Photo by Jon Asato

What Are the Warning Signs of Suicide

by Jennifer McDougall

“There is no cell culture for depression. You can’t see it on a bone scan or an x-ray. Not everyone with depression will show the same behavioral symptoms.”
― Chris Prentiss, The Alcoholism and Addiction Cure

Suicide has become one of the nation’s biggest causes of death amongst teens, young adults, and elderly citizens. With the increasing number of suicides across America, it is important we take a deeper look at the warning signs in a loved one or even yourself. There are many variables that play a role in a person’s decision to end their life, and although it is something no one should ever consider, we must take a moment to try and understand what it is that is causing someone close to use or even a stranger to have these dark feelings of hopelessness. As a community, we should all be more alert and aware of the warning signs someone is struggling with an immense amount of pain and depression.

Here are 10 of the most common warning signs to look out for that someone could be suicidal:

  1. Sudden withdrawal from social gatherings, friends, and family engagement

  2. Excessive moodiness (extreme ups and downs) without much of a reason why or explanation

  3. Substance abuse (increase in drug or alcohol use)

  4. Change in sleep patterns (Sleeping much more or less than usual)

  5. Harmful or reckless behavior

  6. Expresses a feeling of hopelessness and unwillingness to live anymore

  7. Reaching out to old friends and family members as a way to say goodbye

  8. Other means of preparations such as getting rid of personal belongings

  9. A decline in hygiene and usual self-care practices

  10.  Threats of committing suicide (50%-70% of those thinking of committing suicide will give a friend or family member a verbal warning or threat)

If you or a loved one is having suicidal thoughts, please the National Suicide Prevention Lifeline at call 1-800-273-8255. They are available 24/7. Your life matters. Please talk to someone today.

Here are several helpful ideas of what you can do if someone you know is struggling with depression or suicidal thoughts and behavior.

  • Check in on your friends and family members, even your strong ones. Sometimes those who put up a front that they have it all together need extra support and attention, but may not ask for it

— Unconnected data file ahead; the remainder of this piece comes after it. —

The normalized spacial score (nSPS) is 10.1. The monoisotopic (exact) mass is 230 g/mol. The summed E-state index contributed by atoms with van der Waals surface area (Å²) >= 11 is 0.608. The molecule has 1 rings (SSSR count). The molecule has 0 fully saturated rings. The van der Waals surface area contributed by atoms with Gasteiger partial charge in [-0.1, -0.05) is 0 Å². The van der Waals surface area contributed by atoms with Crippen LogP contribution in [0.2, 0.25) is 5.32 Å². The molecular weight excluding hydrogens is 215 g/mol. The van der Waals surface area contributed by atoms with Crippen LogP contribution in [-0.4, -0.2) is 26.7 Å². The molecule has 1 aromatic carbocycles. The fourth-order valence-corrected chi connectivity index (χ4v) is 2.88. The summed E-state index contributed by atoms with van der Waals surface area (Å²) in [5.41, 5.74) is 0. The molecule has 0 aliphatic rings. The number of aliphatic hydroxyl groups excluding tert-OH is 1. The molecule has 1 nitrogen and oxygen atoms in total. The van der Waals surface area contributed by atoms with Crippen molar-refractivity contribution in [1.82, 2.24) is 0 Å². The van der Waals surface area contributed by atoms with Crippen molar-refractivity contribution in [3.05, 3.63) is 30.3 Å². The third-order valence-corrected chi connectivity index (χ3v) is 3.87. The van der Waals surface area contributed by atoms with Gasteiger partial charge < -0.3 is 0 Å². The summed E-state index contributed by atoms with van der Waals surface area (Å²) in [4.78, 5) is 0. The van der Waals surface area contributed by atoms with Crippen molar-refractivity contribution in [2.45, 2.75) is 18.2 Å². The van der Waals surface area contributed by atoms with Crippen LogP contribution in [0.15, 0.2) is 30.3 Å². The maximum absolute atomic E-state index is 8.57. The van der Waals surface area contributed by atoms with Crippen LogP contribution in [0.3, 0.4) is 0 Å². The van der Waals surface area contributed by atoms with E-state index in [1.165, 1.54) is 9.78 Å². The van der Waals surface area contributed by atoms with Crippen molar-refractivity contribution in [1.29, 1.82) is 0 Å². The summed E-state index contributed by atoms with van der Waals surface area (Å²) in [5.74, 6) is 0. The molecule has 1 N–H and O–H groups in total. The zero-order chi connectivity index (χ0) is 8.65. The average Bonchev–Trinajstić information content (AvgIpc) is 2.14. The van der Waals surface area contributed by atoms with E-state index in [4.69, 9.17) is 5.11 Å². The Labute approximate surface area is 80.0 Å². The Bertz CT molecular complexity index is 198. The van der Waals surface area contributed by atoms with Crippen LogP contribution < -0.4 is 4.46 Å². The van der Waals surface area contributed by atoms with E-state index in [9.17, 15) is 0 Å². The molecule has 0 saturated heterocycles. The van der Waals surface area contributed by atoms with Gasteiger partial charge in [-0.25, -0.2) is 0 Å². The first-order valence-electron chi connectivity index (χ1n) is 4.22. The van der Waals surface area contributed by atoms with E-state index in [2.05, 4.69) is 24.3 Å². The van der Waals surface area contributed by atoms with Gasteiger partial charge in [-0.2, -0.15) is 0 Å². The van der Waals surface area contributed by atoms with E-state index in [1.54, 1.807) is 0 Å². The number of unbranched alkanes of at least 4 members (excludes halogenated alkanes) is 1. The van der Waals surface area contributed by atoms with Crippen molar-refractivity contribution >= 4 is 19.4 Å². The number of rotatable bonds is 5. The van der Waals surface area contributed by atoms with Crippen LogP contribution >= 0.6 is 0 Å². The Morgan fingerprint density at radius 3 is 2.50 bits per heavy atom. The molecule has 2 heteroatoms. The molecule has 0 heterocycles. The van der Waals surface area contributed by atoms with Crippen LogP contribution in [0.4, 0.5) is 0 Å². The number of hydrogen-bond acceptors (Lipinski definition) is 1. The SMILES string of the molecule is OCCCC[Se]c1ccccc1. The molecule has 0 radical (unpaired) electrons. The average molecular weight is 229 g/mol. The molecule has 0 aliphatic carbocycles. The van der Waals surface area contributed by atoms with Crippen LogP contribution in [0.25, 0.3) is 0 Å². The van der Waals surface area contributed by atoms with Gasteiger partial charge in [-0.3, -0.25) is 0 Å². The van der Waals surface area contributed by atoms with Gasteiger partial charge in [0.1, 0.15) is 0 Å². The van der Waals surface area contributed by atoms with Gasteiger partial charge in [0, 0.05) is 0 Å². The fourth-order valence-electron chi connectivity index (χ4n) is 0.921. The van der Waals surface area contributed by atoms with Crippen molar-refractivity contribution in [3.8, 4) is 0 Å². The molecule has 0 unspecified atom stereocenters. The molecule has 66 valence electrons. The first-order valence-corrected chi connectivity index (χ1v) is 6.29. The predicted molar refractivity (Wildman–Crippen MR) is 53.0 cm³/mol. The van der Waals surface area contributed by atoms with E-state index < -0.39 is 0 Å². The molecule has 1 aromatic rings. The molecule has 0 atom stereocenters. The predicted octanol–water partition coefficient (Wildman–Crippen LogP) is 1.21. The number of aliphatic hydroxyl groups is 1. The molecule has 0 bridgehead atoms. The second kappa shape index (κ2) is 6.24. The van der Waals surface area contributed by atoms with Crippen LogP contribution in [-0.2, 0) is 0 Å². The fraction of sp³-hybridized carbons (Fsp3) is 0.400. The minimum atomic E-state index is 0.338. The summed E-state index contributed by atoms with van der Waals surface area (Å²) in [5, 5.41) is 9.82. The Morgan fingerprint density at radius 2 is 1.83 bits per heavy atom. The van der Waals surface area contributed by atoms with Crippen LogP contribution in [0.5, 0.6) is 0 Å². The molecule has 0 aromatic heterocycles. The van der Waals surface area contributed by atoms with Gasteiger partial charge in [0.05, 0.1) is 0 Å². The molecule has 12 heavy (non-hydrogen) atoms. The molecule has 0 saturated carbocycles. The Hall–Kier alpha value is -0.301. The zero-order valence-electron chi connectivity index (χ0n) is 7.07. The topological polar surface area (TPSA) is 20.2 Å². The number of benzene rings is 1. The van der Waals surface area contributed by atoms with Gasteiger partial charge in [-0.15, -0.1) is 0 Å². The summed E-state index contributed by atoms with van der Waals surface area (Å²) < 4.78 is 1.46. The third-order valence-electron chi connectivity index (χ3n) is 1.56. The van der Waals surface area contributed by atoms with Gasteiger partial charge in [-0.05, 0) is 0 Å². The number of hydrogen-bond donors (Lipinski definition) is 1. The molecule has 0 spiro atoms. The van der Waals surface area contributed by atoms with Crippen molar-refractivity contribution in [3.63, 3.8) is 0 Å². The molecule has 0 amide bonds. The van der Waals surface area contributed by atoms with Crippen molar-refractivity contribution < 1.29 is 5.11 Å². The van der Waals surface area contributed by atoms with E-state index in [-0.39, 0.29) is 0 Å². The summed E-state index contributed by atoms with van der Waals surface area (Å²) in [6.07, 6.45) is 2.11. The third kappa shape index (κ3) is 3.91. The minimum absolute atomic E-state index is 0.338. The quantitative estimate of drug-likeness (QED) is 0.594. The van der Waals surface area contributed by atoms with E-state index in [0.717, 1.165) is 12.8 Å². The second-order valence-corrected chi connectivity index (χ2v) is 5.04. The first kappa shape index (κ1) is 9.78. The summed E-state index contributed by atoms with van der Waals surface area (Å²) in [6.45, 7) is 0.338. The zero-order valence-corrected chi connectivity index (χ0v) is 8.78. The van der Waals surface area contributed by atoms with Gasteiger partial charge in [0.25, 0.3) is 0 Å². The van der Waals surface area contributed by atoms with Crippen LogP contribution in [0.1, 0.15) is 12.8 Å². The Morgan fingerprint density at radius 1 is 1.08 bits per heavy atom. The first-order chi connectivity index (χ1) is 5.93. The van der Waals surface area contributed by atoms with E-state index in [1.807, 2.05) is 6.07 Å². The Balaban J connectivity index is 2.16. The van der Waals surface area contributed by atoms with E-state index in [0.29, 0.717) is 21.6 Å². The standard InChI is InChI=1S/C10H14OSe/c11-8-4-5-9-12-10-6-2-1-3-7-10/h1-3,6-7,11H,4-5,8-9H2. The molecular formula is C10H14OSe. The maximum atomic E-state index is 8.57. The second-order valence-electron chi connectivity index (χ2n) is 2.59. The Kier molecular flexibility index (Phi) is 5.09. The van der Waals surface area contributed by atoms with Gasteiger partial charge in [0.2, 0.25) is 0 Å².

• Take your friend or family member out to eat and enjoy some time outside of the house in a refreshing setting to boost their spirits and mix up their routine
  • Invite them out to low-key and not-so-intimidating events that are out of their comfort zone amongst other people but is also chill and not too intense and overwhelming for them
  • Offer to come over and watch a funny movie with them. Bring dinner or snacks with you.
  • Call or text them a few times throughout the week (day and night) to say hi and just ask how their day is going — communication and connectivity is so very important
  • Listen to them as they do their best to express themselves whether that be what they post online or what they tell you in person
  • Send them uplifting songs or playlists you think they may enjoy
  • Forward encouraging and insightful articles that are aligned with their interests
  • Lend them an enjoyable book to read during their down time or on the weekends — suggest taking it by the pool to read and soal up the sun

Photo by Jed Villejo

“If you are surrounded by people who not only don’t believe in your goals and your positive outlook on life but who also continually try to tear you down, it will be extremely challenging for you to hold firmly in mind that you will succeed and that you can be happy.”
― Chris Prentiss, Zen and the Art of Happiness

It is vital to our overall well being we surround ourselves with positive influences in our lives who support our goals– who help provide us with helpful guidance rather than toxic energy and people who hold us back or drag us down. Often times, people who struggle with substance abuse related issues have some type of enabler in their life leading them down a troubling path. Luckily though, Passages Addiction Treatment Centers offers a variety of programs that help give a person the tools they need to break free from addiction-related issues. Resolving the coping mechanisms used when triggers surface is a vital part in getting and staying sober. No matter where you are on your path to sobriety and enlightenment, there is always hope, even when you feel absolutely hopeless altogether– hope can be found even in the darkest of trials.

How to Contact Passages Addiction Treatment Centers:

Call Passages Addiction Treatment Centers today if you or a loved one is battling an addiction to drugs and alcohol. Our admissions department is available 24/7 and can be reached directly by calling our toll-free number at (888) 397-0112. We look forward to speaking with you soon.

Passages, Where Addiction Ends and Life Begins™

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